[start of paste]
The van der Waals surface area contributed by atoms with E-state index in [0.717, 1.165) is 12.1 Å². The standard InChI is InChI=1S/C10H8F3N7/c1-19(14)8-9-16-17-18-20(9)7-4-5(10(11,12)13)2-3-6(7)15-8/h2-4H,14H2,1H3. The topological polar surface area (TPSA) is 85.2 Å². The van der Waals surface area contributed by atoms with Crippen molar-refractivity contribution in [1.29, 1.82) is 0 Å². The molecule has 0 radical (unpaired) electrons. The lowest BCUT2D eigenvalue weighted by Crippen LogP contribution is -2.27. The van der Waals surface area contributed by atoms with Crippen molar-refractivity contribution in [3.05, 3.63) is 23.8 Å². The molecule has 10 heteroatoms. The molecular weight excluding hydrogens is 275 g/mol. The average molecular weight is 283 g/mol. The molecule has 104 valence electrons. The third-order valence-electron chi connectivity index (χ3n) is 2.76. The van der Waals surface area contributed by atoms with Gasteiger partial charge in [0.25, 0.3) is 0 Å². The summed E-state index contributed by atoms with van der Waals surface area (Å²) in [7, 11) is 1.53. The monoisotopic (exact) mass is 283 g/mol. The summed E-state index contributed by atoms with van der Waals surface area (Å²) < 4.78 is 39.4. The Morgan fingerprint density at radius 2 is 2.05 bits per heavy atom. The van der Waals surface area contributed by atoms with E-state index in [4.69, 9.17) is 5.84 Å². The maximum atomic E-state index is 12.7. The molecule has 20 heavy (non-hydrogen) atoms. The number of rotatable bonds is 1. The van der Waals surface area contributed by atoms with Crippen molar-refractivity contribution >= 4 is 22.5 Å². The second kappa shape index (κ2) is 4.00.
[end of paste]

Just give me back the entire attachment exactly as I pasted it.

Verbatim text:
The van der Waals surface area contributed by atoms with E-state index in [0.717, 1.165) is 12.1 Å². The standard InChI is InChI=1S/C10H8F3N7/c1-19(14)8-9-16-17-18-20(9)7-4-5(10(11,12)13)2-3-6(7)15-8/h2-4H,14H2,1H3. The topological polar surface area (TPSA) is 85.2 Å². The van der Waals surface area contributed by atoms with Crippen molar-refractivity contribution in [1.29, 1.82) is 0 Å². The molecule has 0 radical (unpaired) electrons. The lowest BCUT2D eigenvalue weighted by Crippen LogP contribution is -2.27. The van der Waals surface area contributed by atoms with Crippen molar-refractivity contribution in [3.05, 3.63) is 23.8 Å². The molecule has 10 heteroatoms. The molecular weight excluding hydrogens is 275 g/mol. The average molecular weight is 283 g/mol. The molecule has 104 valence electrons. The third-order valence-electron chi connectivity index (χ3n) is 2.76. The van der Waals surface area contributed by atoms with Gasteiger partial charge in [0.25, 0.3) is 0 Å². The summed E-state index contributed by atoms with van der Waals surface area (Å²) in [7, 11) is 1.53. The monoisotopic (exact) mass is 283 g/mol. The summed E-state index contributed by atoms with van der Waals surface area (Å²) < 4.78 is 39.4. The Morgan fingerprint density at radius 2 is 2.05 bits per heavy atom. The van der Waals surface area contributed by atoms with E-state index in [4.69, 9.17) is 5.84 Å². The maximum atomic E-state index is 12.7. The molecule has 20 heavy (non-hydrogen) atoms. The number of rotatable bonds is 1. The van der Waals surface area contributed by atoms with Crippen molar-refractivity contribution >= 4 is 22.5 Å². The second kappa shape index (κ2) is 4.00.